Tale of the tape: Promotions voided


Blame it on the quality of the videotape.

Six township police promotions have been put on hold because the taped interviews of candidates for the higher ranks were deemed to be unintelligible.

And that finding has led to a decision by the new police commissioner to at least delay the promotions.

Because the six individuals were appointed May 1 in an acting capacity, to take effect in 60 days, all six “will maintain their current rank,” according to newly appointed township attorney Carmine Alampi.

Meanwhile, Mayor/Police Commissioner Robert Giangeruso will be appointing a three-member committee to review the Lyndhurst Police Department promotion policy and “organize standards” to decide how to proceed from here, Alampi said.

Whether the same people who were designated to get the promotions will end up getting them or whether others will, is unknown at this point.

The situation came to light at a special meeting of the township governing body last Friday, June 23, when the Board of Commissioners emerged from a half-hour private caucus to question Police Chief John O’Connor.

Alampi asked the chief if he was still “in possession of the CD tapes” that recorded the interviews with the police candidates and if he “continue[d] to maintain them” and O’Connor replied in the affirmative.

The chief said he conducted the interviews by himself and then-Police Commissioner John Montillo in a room at police headquarters where “we later found there was audio interference” from a nearby air-conditioning unit.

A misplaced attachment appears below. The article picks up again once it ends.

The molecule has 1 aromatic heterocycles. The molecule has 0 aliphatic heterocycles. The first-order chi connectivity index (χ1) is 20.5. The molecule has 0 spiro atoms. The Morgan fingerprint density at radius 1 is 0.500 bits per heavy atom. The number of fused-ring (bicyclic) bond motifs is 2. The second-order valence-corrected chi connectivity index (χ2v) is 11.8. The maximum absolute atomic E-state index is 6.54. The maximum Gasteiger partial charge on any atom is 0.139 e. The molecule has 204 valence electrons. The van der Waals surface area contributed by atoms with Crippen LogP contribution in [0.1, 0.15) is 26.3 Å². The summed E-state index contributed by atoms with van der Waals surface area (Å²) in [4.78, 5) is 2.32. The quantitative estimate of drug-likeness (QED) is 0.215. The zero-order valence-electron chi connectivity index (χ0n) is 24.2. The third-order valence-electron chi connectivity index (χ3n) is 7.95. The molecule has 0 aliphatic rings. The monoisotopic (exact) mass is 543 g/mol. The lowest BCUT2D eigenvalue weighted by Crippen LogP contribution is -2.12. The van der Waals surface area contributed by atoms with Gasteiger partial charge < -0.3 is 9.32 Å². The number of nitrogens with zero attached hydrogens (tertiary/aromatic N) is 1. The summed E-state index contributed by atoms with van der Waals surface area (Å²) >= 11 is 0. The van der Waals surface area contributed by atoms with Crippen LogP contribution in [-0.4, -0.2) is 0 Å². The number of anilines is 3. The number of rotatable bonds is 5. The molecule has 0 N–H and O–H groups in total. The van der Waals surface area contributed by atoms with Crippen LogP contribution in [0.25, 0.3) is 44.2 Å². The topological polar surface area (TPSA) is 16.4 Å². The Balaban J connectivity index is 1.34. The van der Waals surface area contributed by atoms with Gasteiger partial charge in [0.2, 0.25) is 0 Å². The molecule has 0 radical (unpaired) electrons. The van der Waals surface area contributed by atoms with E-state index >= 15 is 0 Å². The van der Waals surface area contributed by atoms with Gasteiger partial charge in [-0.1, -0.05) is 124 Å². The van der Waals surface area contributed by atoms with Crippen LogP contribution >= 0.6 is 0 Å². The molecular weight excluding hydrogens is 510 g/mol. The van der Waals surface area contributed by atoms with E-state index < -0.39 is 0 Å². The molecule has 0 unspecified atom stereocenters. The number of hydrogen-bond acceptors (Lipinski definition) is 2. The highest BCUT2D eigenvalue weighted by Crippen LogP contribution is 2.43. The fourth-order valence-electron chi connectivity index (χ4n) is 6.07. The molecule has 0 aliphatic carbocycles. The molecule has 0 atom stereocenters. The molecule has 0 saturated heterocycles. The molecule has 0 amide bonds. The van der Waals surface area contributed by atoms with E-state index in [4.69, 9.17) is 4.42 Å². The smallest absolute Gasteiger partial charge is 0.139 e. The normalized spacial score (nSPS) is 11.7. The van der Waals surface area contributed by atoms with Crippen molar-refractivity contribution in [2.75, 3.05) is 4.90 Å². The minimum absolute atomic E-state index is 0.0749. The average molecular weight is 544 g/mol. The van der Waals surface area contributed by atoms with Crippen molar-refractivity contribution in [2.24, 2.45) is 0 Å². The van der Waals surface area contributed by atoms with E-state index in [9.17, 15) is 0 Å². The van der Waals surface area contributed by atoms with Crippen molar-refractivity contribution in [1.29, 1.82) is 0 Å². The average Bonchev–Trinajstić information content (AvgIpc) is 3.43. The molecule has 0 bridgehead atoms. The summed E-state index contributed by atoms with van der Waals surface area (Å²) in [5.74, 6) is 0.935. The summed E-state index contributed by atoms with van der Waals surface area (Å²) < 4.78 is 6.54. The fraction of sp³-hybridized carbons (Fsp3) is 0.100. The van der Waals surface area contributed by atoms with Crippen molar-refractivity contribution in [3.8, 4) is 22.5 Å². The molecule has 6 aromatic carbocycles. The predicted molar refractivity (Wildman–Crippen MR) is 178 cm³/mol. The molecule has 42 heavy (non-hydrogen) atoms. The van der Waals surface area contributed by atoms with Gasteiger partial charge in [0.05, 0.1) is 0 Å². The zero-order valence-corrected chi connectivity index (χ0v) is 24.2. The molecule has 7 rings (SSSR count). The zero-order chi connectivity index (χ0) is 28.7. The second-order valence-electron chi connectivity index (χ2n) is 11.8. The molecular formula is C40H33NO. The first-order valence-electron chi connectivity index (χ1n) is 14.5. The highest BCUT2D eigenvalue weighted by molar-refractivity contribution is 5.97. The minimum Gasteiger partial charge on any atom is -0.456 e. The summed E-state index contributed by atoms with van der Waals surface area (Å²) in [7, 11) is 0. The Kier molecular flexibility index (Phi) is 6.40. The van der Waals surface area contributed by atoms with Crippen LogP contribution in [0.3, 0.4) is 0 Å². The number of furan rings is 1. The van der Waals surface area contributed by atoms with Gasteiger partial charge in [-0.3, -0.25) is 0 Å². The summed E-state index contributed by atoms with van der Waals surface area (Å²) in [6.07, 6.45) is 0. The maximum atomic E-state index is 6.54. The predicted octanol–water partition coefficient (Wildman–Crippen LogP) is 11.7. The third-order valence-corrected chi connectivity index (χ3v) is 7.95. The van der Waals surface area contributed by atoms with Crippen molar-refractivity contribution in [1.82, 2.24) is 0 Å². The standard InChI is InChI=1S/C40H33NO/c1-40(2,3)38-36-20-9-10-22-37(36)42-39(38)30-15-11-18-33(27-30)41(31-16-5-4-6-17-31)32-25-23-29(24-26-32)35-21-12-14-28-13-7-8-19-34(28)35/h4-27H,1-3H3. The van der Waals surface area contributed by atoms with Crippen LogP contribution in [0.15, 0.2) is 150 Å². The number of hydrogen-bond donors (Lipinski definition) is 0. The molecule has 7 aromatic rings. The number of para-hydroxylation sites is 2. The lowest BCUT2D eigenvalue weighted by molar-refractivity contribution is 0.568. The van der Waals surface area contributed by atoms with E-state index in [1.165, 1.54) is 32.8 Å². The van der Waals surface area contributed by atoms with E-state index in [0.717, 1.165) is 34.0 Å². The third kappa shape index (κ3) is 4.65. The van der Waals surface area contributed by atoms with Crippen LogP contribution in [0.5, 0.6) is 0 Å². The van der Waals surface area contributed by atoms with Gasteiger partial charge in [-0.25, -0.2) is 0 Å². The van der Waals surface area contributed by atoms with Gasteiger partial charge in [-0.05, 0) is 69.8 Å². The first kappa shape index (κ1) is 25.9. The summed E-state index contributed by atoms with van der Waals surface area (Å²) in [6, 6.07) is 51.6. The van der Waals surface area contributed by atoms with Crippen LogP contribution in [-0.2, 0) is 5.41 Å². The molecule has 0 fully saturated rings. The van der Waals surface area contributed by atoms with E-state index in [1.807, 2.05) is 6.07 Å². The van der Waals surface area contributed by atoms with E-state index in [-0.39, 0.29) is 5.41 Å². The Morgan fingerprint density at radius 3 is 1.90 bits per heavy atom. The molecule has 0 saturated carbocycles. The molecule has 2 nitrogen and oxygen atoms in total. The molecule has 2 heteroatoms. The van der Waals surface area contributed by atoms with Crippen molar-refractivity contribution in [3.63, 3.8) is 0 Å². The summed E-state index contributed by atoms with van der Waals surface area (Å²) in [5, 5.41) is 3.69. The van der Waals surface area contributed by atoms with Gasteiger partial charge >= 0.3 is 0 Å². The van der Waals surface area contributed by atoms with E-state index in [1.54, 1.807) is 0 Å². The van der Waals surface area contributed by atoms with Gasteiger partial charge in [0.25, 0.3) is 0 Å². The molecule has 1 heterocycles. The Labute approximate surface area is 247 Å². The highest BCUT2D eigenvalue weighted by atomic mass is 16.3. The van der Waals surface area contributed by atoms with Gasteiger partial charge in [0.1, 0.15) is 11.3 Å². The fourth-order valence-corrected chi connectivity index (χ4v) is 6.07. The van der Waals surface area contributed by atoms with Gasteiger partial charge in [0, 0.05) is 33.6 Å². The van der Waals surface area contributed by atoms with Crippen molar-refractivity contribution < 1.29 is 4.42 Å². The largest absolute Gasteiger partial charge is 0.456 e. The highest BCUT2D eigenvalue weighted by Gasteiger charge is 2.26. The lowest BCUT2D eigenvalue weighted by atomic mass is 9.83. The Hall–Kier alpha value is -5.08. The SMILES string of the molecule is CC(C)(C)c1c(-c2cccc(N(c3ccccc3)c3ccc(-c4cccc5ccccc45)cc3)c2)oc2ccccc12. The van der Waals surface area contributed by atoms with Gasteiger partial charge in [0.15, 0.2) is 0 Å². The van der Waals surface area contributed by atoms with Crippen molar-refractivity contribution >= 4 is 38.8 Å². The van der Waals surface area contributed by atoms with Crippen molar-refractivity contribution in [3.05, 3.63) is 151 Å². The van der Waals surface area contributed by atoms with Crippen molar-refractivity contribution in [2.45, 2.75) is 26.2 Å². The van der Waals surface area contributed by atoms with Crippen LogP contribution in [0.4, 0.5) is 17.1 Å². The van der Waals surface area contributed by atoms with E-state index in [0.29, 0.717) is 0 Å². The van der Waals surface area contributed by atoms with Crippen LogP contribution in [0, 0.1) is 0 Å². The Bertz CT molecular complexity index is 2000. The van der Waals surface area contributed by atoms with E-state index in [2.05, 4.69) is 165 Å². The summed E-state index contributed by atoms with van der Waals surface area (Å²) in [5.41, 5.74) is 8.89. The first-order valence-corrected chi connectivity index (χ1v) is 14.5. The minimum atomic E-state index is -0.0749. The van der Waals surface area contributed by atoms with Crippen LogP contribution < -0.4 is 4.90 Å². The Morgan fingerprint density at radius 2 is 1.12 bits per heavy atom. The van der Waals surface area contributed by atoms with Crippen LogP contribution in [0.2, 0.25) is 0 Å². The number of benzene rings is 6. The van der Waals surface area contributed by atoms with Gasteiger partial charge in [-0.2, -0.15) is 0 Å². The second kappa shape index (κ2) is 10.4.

Giangeruso said that he and the chief recently “looked at the videos and I couldn’t understand them.  … It just wasn’t clear.”

Later, Giangeruso who was restored as police director at the township board of commissioners May 16 reorganization meeting following the May 9 municipal election — and Alampi offered further perspective background on the situation to The Observer.

To get up to speed on developments in the LPD, Giangeruso said he asked to view the videos on Friday, June 16. “There were 25 interviews done,” he said. 

At this point, Alampi continued the discussion, explaining that O’Connor and Montillo were using a questionnaire from which they would randomly choose “three or four” questions to pose to a candidate, not necessarily the same each time, so the procedure “wasn’t uniform or very extensive.”

Alampi said the chief and Montillo did the interviews “in a room next to the chief’s office” where they apparently “didn’t realize how sensitive” the space would be in terms of not filtering out extraneous sounds. Consequently, he said, “you couldn’t hear the officers’ answers.”

Alampi said the township’s newly adopted municipal budget contains sufficient funds for the “pay differential total” needed to cover the promotions for the balance of the year.

On the average, he said, there is a differential of $8,000 to $12,000 per individual for the higher rank which, he added, translates to about $60,000 annually so only about $30,000 will suffice to cover the last six months of the year.